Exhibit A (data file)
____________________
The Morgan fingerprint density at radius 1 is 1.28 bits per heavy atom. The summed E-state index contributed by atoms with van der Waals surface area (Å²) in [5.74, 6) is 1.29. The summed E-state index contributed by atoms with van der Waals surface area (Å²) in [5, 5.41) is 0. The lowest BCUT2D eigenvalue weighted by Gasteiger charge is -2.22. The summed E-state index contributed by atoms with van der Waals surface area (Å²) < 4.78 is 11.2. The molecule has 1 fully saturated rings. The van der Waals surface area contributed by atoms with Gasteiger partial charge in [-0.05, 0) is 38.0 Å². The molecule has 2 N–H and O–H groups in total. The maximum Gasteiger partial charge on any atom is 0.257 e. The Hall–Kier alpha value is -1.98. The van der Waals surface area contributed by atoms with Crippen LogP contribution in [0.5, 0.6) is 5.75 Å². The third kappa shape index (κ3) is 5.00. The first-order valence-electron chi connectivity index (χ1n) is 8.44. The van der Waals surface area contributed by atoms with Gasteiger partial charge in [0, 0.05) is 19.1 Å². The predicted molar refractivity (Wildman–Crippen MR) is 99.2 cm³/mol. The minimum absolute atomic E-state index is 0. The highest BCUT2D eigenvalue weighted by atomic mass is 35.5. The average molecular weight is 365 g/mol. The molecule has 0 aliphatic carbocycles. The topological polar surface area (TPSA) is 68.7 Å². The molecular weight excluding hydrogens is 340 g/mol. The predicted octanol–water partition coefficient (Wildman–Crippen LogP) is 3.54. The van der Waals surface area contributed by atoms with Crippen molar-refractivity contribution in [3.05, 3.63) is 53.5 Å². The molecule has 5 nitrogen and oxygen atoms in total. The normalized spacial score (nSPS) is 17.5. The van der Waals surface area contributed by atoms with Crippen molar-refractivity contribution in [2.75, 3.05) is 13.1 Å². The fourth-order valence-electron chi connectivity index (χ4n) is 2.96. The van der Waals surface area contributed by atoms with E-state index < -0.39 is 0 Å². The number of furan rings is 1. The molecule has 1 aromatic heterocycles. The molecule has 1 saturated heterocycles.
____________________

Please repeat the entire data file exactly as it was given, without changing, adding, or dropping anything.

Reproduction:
The Morgan fingerprint density at radius 1 is 1.28 bits per heavy atom. The summed E-state index contributed by atoms with van der Waals surface area (Å²) in [5.74, 6) is 1.29. The summed E-state index contributed by atoms with van der Waals surface area (Å²) in [5, 5.41) is 0. The lowest BCUT2D eigenvalue weighted by Gasteiger charge is -2.22. The summed E-state index contributed by atoms with van der Waals surface area (Å²) < 4.78 is 11.2. The molecule has 1 fully saturated rings. The van der Waals surface area contributed by atoms with Gasteiger partial charge in [-0.05, 0) is 38.0 Å². The molecule has 2 N–H and O–H groups in total. The maximum Gasteiger partial charge on any atom is 0.257 e. The Hall–Kier alpha value is -1.98. The van der Waals surface area contributed by atoms with Crippen LogP contribution in [0.5, 0.6) is 5.75 Å². The third kappa shape index (κ3) is 5.00. The first-order valence-electron chi connectivity index (χ1n) is 8.44. The van der Waals surface area contributed by atoms with Gasteiger partial charge in [0, 0.05) is 19.1 Å². The predicted molar refractivity (Wildman–Crippen MR) is 99.2 cm³/mol. The minimum absolute atomic E-state index is 0. The highest BCUT2D eigenvalue weighted by atomic mass is 35.5. The average molecular weight is 365 g/mol. The molecule has 0 aliphatic carbocycles. The topological polar surface area (TPSA) is 68.7 Å². The molecular weight excluding hydrogens is 340 g/mol. The predicted octanol–water partition coefficient (Wildman–Crippen LogP) is 3.54. The van der Waals surface area contributed by atoms with Crippen molar-refractivity contribution in [3.05, 3.63) is 53.5 Å². The molecule has 5 nitrogen and oxygen atoms in total. The normalized spacial score (nSPS) is 17.5. The van der Waals surface area contributed by atoms with Crippen molar-refractivity contribution in [2.75, 3.05) is 13.1 Å². The fourth-order valence-electron chi connectivity index (χ4n) is 2.96. The van der Waals surface area contributed by atoms with E-state index < -0.39 is 0 Å². The number of furan rings is 1. The molecule has 1 aromatic heterocycles. The molecule has 1 saturated heterocycles.